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Vitrification in ART : getting closer?
journal contributionposted on 2017-12-06, 00:00 authored by G Vajita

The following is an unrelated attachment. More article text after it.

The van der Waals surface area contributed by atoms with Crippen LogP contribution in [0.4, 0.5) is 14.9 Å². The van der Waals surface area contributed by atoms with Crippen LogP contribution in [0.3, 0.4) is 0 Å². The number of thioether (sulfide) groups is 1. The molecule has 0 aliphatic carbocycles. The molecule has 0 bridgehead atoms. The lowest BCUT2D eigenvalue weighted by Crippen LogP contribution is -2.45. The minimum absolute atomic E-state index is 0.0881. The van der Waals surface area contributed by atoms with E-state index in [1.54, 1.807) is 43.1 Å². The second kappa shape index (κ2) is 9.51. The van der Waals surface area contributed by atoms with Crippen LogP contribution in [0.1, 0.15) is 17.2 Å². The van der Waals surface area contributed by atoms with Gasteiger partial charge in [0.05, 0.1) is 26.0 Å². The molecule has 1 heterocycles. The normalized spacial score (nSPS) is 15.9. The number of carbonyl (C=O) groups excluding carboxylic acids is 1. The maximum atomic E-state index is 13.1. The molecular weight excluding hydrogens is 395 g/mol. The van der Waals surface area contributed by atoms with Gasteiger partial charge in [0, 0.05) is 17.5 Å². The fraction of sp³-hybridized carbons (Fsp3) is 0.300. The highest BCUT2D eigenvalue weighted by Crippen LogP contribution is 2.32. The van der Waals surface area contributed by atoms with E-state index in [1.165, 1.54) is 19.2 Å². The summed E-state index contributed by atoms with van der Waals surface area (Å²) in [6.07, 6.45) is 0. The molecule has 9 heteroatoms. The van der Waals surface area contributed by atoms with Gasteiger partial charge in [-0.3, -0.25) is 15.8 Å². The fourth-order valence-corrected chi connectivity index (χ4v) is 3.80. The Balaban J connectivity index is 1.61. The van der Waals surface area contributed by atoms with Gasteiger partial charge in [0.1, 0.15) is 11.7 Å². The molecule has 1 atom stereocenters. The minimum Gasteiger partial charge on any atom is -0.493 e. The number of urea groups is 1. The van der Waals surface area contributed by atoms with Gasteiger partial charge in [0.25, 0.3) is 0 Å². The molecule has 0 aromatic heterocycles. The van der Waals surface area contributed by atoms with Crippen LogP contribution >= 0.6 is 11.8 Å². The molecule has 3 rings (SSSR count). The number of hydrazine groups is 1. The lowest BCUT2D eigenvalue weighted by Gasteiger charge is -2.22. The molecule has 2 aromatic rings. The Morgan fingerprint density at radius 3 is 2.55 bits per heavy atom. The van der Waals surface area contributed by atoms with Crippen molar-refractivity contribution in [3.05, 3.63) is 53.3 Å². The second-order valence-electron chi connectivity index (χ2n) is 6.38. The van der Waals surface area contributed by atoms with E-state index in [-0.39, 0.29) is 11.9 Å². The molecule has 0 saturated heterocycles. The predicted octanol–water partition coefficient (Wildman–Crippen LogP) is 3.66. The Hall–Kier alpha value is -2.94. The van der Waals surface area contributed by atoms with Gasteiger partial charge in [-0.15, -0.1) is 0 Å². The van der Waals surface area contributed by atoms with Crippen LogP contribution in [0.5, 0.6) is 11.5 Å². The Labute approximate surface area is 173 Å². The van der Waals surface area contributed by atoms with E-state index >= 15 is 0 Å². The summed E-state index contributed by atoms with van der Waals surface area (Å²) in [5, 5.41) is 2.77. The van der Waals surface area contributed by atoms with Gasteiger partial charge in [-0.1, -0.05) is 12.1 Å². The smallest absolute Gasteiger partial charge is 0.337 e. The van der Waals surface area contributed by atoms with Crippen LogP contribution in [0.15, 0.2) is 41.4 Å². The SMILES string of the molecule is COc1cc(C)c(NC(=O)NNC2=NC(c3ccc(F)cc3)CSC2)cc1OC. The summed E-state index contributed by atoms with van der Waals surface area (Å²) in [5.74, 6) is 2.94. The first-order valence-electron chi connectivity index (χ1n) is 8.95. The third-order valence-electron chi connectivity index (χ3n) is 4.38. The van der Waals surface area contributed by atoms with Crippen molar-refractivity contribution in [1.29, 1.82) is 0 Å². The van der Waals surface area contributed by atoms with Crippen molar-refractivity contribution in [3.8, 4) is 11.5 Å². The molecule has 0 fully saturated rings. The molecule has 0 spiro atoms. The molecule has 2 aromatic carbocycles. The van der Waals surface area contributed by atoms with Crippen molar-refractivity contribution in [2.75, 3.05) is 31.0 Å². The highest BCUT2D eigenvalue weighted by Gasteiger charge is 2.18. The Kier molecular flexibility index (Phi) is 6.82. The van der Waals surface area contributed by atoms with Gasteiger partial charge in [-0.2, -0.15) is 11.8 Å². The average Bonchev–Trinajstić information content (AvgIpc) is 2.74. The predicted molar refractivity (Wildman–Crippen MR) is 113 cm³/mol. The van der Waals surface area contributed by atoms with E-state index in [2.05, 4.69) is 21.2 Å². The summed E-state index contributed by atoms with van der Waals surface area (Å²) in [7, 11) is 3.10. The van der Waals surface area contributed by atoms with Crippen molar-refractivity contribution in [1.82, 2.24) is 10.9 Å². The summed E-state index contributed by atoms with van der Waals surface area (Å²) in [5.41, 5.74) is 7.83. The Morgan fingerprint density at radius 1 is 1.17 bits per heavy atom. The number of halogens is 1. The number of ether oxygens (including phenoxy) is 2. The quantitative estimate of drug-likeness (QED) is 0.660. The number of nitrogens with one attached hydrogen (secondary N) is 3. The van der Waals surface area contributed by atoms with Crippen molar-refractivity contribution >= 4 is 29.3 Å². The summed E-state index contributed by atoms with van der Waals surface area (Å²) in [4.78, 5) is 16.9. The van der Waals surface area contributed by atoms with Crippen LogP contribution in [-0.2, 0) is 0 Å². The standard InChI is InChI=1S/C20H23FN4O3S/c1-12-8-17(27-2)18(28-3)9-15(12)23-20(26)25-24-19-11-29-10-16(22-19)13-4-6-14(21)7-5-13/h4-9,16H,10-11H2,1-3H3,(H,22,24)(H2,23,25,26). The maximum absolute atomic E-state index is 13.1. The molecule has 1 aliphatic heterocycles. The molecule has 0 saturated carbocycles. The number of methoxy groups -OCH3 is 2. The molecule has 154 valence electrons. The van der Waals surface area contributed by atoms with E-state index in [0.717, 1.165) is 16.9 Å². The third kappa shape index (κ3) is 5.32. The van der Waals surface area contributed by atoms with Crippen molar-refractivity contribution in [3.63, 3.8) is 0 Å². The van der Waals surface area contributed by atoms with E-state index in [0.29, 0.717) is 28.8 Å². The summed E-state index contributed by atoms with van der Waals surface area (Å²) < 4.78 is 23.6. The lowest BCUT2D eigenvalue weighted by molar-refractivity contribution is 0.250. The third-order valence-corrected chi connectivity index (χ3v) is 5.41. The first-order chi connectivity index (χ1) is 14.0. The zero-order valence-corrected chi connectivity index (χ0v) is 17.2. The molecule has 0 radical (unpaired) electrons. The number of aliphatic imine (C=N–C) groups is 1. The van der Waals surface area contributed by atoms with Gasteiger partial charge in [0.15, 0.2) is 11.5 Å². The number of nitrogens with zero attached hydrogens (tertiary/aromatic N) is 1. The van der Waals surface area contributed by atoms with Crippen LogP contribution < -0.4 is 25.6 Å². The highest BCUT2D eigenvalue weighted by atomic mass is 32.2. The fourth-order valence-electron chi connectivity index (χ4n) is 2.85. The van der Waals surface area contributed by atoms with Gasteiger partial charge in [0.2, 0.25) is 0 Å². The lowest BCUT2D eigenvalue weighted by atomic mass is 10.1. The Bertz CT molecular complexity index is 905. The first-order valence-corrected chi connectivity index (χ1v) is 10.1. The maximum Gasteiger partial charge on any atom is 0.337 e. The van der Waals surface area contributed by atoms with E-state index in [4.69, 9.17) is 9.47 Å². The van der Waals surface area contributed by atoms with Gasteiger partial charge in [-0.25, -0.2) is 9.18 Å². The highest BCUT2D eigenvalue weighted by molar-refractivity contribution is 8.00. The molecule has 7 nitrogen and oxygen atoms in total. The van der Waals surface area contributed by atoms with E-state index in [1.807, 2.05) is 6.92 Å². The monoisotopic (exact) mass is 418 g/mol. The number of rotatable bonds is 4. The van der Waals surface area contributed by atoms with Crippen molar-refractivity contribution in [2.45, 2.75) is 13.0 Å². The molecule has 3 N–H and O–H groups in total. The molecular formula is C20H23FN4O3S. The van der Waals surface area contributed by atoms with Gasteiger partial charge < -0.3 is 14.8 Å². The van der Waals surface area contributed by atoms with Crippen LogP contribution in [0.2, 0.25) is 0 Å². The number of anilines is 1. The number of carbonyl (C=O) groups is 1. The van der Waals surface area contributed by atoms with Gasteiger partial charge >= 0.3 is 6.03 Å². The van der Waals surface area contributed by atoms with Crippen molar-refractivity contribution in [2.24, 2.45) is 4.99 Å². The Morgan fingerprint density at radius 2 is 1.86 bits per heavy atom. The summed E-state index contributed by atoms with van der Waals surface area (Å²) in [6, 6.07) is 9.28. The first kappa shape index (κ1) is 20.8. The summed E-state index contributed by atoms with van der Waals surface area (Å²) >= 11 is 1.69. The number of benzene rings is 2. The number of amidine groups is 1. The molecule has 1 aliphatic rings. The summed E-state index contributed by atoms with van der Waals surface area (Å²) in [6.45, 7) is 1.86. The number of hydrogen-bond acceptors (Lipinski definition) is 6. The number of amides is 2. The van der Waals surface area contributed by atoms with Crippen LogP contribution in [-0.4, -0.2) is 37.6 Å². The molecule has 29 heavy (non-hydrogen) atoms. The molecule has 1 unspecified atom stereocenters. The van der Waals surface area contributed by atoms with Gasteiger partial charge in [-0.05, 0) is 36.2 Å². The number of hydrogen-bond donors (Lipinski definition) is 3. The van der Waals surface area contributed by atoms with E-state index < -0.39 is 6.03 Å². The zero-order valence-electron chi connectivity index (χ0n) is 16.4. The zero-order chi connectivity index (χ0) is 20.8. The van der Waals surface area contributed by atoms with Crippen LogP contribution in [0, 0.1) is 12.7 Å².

Background: Twenty five years after the first successful application in mammalian embryology vitrification seems to emerge now from the “new”, “experimental”, “immature” category and has become a method of choice for routine use both in domestic animals and humans. Review: The aim of this review is to summarize major steps of this regretfully slow development, outline the actual possibilities and limitations, highlight some promising perspectives, and deal also with factors that have hampered and still hamper the widespread application. The unique feature of vitrification in cryobiology is the total elimination of ice formation both in the sample and the entire solution surrounding it. This radical approach requires some drastic measures including high cryoprotectant concentration and high cooling/warming rates, although theoretically none of these factors are absolute requirements for vitrification. Initial efforts to improve vitrification results were focused on decreasing the toxic and osmotic effect of cryoprotectants. In the second period, the increase of cooling and warming rates has become the major goal. Subsequent changes in the equilibration parameters have improved the protection of the whole sample and allowed efficient cryopreservation of challenging structures including mature and immatureoocytes, early stage domestic animal embryos and human blastocysts. In spite of proven superiority over other cryopreservation approaches, vitrification is still surrounded by a suspicious atmosphere, as technical problems, financial limitations and legal restrictions compromise its well-deserved acknowledgment. Ongoing debate about liquid nitrogen-mediated disease transfer issues illustrates this controversial situation well: although the danger is negligible, never proven, and there are established solutions to eliminate even the theoretical possibility, the incipient legislative ban of all open systems may compromise efficiency and reduce benefits of vitrification in the most important fields including bovine blastocyst and human oocyte cryopreservation. On the other hand, some supplementary techniques including low pressure treatment of liquid nitrogen or high pressure treatment of samples may furtherimprove the efficiency of vitrification, and eliminate the – already slight – differences between the developmental competence of fresh and cryopreserved oocytes and embryos. Conclusion: During the past decade vitrification has become the method of choice for cryopreservation of oocytes and embryos in all mammalian species. It may offer special benefits for samples that are difficult to cryopreserve with other methods including porcine embryos, domestic animal and human oocytes, and human blastocysts. Full exploitation of these possibilities may considerably increase the overall efficiency and broaden the application fields of in vitro procedures in ART; however, its acceptance requires an open-minded approach from both specialists and authorities.